5 Solar Eclipses Expected in 2026

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Annular Solar Eclipse on October 3, 2005Photo: sancho_panza

The history of viewing gravity-related phenomena when solar eclipses occur is lengthy, and the narratives surrounding an eclipse’s “totality” are even more substantial.

The moon moving between the earth and the sun represents the occurrence of a solar eclipse, with the moon covering the sun either fully or partially. This happens only during a new moon when the sun and the moon’s orbits are linked. In 2026, it is estimated that five eclipses will occur, but only two of those eclipses will be true total eclipses. Total eclipses are rare in that their totality exists only through the progression of a thin course along the earth’s surface delineated by the moon’s umbra.

Photograph of the full moon partly obscured by Earth's atmosphere. Note the deviation from circular in the Moon's lower edge, cause by refraction.Photo: NASA

The Sun’s Effect

How do we observe a solar eclipse? Even if the sun is under the horizon, the occurrence of atmospheric refraction helps us to view the sun. Atmospheric refraction allows us to glimpse a solar eclipse also. So the question now is, when is totality a possibility?

The answer: ahead of an actual sunrise that you can see or after an actual sunset you can also see, but only in a specific location. Even near totality, or in other words, a partial eclipse, has the same requirements. The sky takes on a darkened hue when a total or partial eclipse occurs, even more so than it would right before the sun rises or after setting.

Also, during total or partial eclipses, one may be able to view a substance close to where the sun is rising or setting. It could be a planet, usually Mercury. It would not be possible to see it without either eclipse.

Phases of the moon, as seen from the Northern hemisphere. The Southern hemispere will see each phase rotated through 180 degrees. The upper part of the diagram is not to scale, as the moon is much further from the earth than shown here.Photo: Orion8

The Saros Period

Lunations occur every 177 days, in which brief cycles of eclipses reiterate. These temporary cycles are referred to as sets and they persist for three to four years. Where the moon’s orbit rises or falls is where it all happens. If the rise or descent of the moon’s orbit misses the earth, the cycle of eclipses stops, that is the moon’s shadow intersecting with earth close to the north or south pole ends. Every 18 years, there are 5 distinctive sets, and this is called the Saros period.

Focault's Pendulum in the Pantheon, ParisPhoto: Arnaud 25

The Effect of Movement

The moon eclipsing the sun causes the solar corona to become visible. The corona is not as dense as the sun, so it’s only visible when the sun is shielded. An initial photograph that was pretty transparent was taken by Bernard Leon Foucault with physicist Armand Fizeau in 1845.

But there seems to be an enigma regarding a solar eclipse and its consequence on the Focault pendulum, which is an uncomplicated pendulum hanging from an extended wire and placed in motion along a meridian. The motion stratum looks like it is turning clockwise in the Southern Hemisphere and counterclockwise in the Northern Hemisphere, which reveals an axial rotation of the earth.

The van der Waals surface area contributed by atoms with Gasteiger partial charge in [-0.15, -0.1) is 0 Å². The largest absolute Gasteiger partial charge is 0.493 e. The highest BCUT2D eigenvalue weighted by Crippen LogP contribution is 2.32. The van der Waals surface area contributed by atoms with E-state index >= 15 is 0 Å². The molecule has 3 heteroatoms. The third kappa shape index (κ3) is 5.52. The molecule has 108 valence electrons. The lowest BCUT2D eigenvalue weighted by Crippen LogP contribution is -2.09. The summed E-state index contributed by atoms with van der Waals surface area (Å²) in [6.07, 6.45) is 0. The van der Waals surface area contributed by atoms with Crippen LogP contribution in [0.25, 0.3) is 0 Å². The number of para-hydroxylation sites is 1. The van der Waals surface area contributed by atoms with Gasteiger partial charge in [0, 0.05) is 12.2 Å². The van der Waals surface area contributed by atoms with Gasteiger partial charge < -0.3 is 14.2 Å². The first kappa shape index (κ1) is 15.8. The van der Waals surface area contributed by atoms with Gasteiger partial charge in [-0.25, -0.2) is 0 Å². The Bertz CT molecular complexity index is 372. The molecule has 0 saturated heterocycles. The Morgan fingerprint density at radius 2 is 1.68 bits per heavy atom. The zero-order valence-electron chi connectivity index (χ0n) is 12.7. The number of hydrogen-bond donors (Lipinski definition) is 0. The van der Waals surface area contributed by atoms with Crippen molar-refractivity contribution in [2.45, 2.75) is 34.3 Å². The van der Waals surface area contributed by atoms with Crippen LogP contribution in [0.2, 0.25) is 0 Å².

Animation of a Focault Pendulum at the Pantheon in Paris (48 degrees 52' North), with the Earth's rotation rate greatly exaggerated. The green trace shows the path of the pendulum bob over the ground (a rotating reference frame), while the blue trace shows the path in a frame of reference rotating with the plane of the pendulum.Photo: Nbrouard

In 1954 and 1959, Maurice Allais expounded that the Focault pendulum showed strange movements that could not be explained when a solar eclipse occurs. Questions surfaced surrounding whether his hypothesis is true. However, since the movements he hypothesized about did not fall under the Focault phenomenon, they were termed the Allais effect. Additionally, other changes were said to occur when the torsion pendulum moved. These movements are called the Saxl effect.

TRACE 171A coronal loopsPhoto: NASA

Predictions

The rotational rate of the earth causes the length of the day to extend by 2.3 milliseconds per century. It seems small, but over the long term its effects are quite consequential. Each century, the earth gets behind about 40 seconds in its rotational rate. In a millennium, that time increases to 1 hour. Delta-T is the quantity used to define the time difference. Uniformly, the rotational rate.

Several phenomena get in the way of predicting the precise value of delta-T, both in the past and for the future. These are climatic non-tidal effects such as global warming, polar ice caps and ocean depths.

Geometry of a Total Solar Eclipse (not to scale)Photo: Sagredo

Also, there is no clear pattern or fundamental formula that exists to determine when an eclipse will occur or even tell when a subsequent solar eclipse will take place in the same geographical location. The odds of knowing when eclipses will occur is like tossing a coin. Maybe soon, more precise plotting will be developed to forecast the actual month, year and distinct geographical location.

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